Culture and Inflation in Weimar Germany (Weimar and Now: - download pdf or read online
By Bernd Widdig
For lots of Germans the hyperinflation of 1922 to 1923 was once essentially the most decisive stories of the 20th century. In his unique and authoritative research, Bernd Widdig investigates the consequences of that inflation on German tradition through the Weimar Republic. He argues that inflation, with its dynamics of massification, devaluation, and the swift flow of cash, is an essential component of recent tradition and intensifies and condenses the event of modernity in a worrying method.
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Extra resources for Culture and Inflation in Weimar Germany (Weimar and Now: German Cultural Criticism)
In addition, their conscious yet not deterministic linking of economic and cultural dynamics provided me with both a tradition of cultural studies and a theoretical framework to which I can relate my own work. Thus, the present study attempts to move back and forth between the practices of “hunting” and “gathering” in the hope that the dialectical exchange between the two poles will bear some fruit. Both perspectives, therefore, inform this book. It responds, on the one hand, to an overarching theoretical discourse of modernity by presenting a general thesis about inﬂation and modern culture, a thesis that deﬁnes the way I conceptualize inﬂation as a cultural phenomenon.
Between 1618 and 1623 many German principalities suffered from a currency devaluation that had similar causes. Valuable silver and gold coins were melted and mixed with less valuable metals. Mint shops then produced masses of cheap coins of smaller denominations. France witnessed two currency devaluations during the eighteenth century. These are signiﬁcant because they were the ﬁrst to exhibit many characteristics of modern inﬂations. The ﬁrst of these devaluations is closely connected to John Law (1671–1729), the Scottish banker and ﬁnancial adviser to the French court.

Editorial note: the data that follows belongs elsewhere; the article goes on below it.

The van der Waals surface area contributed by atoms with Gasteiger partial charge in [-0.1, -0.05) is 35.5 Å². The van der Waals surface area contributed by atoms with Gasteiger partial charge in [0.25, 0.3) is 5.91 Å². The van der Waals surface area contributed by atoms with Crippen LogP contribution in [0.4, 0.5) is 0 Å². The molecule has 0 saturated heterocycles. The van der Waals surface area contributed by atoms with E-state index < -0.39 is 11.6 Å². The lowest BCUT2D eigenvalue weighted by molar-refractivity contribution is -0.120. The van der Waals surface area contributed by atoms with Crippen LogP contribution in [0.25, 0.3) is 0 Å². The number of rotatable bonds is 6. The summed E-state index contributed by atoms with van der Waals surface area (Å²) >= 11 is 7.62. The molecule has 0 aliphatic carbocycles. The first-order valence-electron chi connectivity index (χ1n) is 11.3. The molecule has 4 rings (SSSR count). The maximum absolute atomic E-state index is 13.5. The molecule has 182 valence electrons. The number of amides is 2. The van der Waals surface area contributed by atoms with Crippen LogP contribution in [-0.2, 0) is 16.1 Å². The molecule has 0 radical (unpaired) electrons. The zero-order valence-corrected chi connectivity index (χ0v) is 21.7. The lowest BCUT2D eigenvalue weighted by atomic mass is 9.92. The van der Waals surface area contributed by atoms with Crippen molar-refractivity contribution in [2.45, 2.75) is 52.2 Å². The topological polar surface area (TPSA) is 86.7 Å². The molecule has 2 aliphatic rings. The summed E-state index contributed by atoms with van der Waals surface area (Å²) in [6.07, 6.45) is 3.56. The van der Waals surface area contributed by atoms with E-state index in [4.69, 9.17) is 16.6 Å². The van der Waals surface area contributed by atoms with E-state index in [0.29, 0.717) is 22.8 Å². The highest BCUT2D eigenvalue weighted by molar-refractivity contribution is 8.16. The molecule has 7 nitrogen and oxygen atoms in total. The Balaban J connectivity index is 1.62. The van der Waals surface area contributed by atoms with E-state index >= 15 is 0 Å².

Dürr has collected all kinds of cultural fragments and presents them in more than two thousand pages in his Obzönität und Gewalt: Der Mythos vom Zivilisationsprozeß to counter Elias’s teleological model and to argue that we are no more civilized today than a thousand years ago. ” At stake in the discussion were not only Dürr’s and Elias’s conﬂicting views on the process of civilization, but equally important were their very different methodologies and scholarly practices. Elias, “the hunter,” was, as a generalist, “symptomatically inattentive to detail, but extremely charismatic in his interest in grand themes and theories” (quoted in Lethen, “Kracauer’s Pendulum,” 37).
Culture and Inflation in Weimar Germany (Weimar and Now: German Cultural Criticism) by Bernd Widdig